Keycloak is an open-source Identity and Access Management (IAM) solution aimed at modern applications and services. Keycloak provides out-of-the-box authentication and authorization services as well as advanced features like User Federation, Identity Brokering, and Social Login.
We are going to see how Keycloak gives us control, to transfer custom attributes to the applications that receive ID Tokens, Access Tokens. Keycloak provides us lot of control of what exactly goes back to the client. To demonstrate this we will configure custom attribute for an user and map that attribute to the Access Token using Mappers.
Spring Boot and Keycloak
We will write a RESTful service with SpringBoot and then secure it with Keycloak. We will be writing an application providing REST API, which returns custom attributes in response. Before looking at application we will setup Keycloak Server and then configure it.
Set Up Keycloak
Download Keycloak from here, unzip, and start using the following command:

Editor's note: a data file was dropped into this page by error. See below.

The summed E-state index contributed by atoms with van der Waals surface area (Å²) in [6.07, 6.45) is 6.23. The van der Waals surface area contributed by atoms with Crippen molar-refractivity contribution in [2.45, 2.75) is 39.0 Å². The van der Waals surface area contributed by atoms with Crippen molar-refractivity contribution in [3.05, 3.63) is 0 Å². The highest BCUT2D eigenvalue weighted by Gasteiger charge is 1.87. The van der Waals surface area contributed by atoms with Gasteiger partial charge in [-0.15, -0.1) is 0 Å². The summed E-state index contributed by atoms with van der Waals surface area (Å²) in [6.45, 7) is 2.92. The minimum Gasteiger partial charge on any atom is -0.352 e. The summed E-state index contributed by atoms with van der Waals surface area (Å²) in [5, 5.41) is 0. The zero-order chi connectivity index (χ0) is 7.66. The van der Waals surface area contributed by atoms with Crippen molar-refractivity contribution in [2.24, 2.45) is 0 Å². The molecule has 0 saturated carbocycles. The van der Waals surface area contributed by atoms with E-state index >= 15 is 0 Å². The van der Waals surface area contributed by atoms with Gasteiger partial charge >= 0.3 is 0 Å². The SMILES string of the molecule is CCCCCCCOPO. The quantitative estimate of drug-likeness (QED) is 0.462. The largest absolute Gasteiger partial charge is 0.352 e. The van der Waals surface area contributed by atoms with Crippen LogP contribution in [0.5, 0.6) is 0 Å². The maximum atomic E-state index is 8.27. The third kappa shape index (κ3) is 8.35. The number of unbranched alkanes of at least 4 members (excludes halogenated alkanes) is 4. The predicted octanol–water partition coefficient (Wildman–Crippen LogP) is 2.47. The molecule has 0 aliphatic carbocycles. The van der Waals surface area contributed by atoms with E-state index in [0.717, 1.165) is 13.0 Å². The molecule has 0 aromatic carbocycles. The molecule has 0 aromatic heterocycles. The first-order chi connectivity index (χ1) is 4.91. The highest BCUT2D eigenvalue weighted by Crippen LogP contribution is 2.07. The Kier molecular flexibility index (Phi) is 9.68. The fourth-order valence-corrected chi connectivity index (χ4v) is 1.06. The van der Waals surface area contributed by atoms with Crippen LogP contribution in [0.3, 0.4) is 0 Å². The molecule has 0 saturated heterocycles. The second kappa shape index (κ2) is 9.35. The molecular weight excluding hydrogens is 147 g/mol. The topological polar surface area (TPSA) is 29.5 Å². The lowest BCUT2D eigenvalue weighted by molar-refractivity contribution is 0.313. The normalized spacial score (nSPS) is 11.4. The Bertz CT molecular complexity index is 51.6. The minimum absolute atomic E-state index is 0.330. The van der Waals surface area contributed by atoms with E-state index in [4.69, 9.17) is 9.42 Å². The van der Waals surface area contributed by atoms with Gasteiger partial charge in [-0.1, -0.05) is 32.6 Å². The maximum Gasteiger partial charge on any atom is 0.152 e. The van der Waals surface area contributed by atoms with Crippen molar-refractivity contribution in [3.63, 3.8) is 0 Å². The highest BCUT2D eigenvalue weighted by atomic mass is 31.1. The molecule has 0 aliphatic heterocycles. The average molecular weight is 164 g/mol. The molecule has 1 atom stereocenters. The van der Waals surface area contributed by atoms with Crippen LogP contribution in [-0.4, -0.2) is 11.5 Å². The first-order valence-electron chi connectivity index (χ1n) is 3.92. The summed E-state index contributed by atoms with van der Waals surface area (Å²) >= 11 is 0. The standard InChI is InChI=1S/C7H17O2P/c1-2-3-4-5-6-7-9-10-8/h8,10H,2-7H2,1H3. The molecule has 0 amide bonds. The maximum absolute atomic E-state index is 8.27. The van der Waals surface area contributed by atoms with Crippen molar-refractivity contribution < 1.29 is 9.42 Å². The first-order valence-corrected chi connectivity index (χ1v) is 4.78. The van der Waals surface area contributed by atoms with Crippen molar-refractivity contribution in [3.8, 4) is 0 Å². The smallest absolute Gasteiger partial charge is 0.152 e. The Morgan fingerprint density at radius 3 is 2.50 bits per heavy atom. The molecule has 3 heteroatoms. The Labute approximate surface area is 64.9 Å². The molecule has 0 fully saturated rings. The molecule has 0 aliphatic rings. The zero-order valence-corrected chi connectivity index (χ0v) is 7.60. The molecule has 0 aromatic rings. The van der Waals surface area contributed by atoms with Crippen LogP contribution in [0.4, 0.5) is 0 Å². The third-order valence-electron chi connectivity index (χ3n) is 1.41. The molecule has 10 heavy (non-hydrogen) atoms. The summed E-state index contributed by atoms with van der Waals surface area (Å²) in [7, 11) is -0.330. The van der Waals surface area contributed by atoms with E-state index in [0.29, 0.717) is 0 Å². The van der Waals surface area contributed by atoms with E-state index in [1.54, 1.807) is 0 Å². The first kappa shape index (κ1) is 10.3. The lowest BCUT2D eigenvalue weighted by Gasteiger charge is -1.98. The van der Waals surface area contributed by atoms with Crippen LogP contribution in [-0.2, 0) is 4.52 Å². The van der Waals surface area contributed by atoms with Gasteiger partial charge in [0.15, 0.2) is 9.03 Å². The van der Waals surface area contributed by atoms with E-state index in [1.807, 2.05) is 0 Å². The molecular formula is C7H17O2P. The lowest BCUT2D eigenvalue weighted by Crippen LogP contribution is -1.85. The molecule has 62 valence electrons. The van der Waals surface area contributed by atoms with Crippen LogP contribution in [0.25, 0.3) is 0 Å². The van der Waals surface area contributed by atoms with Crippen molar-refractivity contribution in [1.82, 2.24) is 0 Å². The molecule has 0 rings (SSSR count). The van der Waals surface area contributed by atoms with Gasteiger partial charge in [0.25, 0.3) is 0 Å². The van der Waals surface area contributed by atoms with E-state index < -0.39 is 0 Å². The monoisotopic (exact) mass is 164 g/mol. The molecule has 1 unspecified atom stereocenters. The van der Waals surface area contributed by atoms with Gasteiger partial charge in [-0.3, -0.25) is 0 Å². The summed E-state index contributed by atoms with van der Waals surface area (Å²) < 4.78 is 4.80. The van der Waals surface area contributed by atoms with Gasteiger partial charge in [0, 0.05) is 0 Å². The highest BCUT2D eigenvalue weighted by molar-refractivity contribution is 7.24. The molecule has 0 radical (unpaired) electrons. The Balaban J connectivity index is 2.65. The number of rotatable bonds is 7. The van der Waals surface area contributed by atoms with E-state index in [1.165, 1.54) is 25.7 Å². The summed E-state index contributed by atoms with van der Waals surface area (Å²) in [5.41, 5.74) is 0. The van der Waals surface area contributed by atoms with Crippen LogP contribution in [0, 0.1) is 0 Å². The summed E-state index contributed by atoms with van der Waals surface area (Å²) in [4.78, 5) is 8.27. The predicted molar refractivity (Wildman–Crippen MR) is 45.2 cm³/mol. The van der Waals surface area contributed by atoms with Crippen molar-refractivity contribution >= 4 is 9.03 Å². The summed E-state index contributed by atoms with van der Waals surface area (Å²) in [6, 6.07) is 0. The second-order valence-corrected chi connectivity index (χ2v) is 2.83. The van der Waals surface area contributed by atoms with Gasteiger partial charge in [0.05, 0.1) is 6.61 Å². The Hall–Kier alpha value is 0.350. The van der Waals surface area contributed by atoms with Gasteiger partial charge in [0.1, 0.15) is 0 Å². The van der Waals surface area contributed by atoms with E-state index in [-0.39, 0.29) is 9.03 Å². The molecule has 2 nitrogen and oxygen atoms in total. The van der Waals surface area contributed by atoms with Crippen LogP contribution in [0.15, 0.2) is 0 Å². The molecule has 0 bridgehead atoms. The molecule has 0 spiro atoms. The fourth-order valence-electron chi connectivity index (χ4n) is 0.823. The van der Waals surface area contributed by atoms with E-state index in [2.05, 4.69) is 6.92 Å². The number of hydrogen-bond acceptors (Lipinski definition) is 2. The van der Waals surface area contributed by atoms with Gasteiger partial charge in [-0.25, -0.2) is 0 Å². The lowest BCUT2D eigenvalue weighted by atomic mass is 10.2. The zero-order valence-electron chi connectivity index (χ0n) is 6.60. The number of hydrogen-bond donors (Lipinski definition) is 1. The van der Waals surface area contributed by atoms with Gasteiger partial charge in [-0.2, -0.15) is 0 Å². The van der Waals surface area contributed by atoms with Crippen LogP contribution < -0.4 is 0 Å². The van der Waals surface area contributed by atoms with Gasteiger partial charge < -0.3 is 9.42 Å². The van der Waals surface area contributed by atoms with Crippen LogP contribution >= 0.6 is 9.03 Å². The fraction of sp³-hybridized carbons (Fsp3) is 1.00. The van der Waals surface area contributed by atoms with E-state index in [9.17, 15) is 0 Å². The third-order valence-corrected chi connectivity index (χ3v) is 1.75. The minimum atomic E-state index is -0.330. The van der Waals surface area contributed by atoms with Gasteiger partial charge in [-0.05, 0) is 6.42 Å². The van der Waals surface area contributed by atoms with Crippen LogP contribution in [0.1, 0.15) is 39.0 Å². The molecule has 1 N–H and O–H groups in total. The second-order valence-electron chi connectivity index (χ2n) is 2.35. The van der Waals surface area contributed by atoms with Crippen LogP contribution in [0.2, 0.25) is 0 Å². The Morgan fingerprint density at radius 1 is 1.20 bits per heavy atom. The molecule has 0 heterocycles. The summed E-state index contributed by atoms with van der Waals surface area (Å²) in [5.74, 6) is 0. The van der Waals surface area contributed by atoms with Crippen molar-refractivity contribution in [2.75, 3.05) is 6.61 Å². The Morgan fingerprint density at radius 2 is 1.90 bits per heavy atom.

In your browser, go to
Since it’s the first time that the Keycloak server is running, you will have to create an admin user, so let’s create an admin user with
admin as the username.
Now, log in to Keycloak using
admin user and start configuring Keycloak, the
admin user is created in the default realm called
A realm secures and manages security metadata for a set of users, applications, and registered oauth clients. Users can be created within a specific realm within the Administration console. Roles (permission types) can be defined at the realm level and you can also set up user role mappings to assign these permissions to specific users.